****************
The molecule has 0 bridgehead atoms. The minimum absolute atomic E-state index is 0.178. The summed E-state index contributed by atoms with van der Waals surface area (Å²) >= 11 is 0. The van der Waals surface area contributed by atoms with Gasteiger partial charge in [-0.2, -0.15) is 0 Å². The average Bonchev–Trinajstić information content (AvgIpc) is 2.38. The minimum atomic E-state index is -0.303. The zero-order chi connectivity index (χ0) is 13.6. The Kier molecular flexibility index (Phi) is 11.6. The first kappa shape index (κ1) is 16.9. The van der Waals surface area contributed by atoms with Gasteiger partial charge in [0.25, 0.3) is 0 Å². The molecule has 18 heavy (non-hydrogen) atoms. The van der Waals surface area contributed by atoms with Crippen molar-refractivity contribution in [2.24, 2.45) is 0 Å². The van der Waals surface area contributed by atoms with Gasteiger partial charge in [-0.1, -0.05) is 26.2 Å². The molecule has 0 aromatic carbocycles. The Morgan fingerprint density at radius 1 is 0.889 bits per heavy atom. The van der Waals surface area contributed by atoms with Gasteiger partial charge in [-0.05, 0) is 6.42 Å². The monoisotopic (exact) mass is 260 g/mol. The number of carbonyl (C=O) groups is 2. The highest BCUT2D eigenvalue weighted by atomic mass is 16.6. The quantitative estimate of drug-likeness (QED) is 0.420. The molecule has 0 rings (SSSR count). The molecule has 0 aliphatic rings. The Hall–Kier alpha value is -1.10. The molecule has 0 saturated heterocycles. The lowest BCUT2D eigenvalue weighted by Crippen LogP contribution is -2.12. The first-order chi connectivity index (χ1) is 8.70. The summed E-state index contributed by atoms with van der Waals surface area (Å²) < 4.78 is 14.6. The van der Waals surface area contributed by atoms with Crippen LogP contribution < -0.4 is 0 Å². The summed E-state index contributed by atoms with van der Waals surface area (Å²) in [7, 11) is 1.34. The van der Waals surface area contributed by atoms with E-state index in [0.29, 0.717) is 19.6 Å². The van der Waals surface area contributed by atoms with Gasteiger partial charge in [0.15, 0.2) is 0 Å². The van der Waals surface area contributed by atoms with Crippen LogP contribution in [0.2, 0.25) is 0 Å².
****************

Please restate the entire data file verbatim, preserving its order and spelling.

The molecule has 0 bridgehead atoms. The minimum absolute atomic E-state index is 0.178. The summed E-state index contributed by atoms with van der Waals surface area (Å²) >= 11 is 0. The van der Waals surface area contributed by atoms with Gasteiger partial charge in [-0.2, -0.15) is 0 Å². The average Bonchev–Trinajstić information content (AvgIpc) is 2.38. The minimum atomic E-state index is -0.303. The zero-order chi connectivity index (χ0) is 13.6. The Kier molecular flexibility index (Phi) is 11.6. The first kappa shape index (κ1) is 16.9. The van der Waals surface area contributed by atoms with Gasteiger partial charge in [0.25, 0.3) is 0 Å². The molecule has 18 heavy (non-hydrogen) atoms. The van der Waals surface area contributed by atoms with Crippen molar-refractivity contribution in [2.24, 2.45) is 0 Å². The van der Waals surface area contributed by atoms with Gasteiger partial charge in [-0.1, -0.05) is 26.2 Å². The molecule has 0 aromatic carbocycles. The Morgan fingerprint density at radius 1 is 0.889 bits per heavy atom. The van der Waals surface area contributed by atoms with Gasteiger partial charge in [-0.05, 0) is 6.42 Å². The monoisotopic (exact) mass is 260 g/mol. The number of carbonyl (C=O) groups is 2. The highest BCUT2D eigenvalue weighted by atomic mass is 16.6. The quantitative estimate of drug-likeness (QED) is 0.420. The molecule has 0 rings (SSSR count). The molecule has 0 aliphatic rings. The Hall–Kier alpha value is -1.10. The molecule has 0 saturated heterocycles. The lowest BCUT2D eigenvalue weighted by Crippen LogP contribution is -2.12. The first-order chi connectivity index (χ1) is 8.70. The summed E-state index contributed by atoms with van der Waals surface area (Å²) < 4.78 is 14.6. The van der Waals surface area contributed by atoms with Crippen LogP contribution < -0.4 is 0 Å². The summed E-state index contributed by atoms with van der Waals surface area (Å²) in [7, 11) is 1.34. The van der Waals surface area contributed by atoms with E-state index in [0.29, 0.717) is 19.6 Å². The van der Waals surface area contributed by atoms with Gasteiger partial charge in [0.15, 0.2) is 0 Å². The van der Waals surface area contributed by atoms with Crippen LogP contribution in [0.2, 0.25) is 0 Å².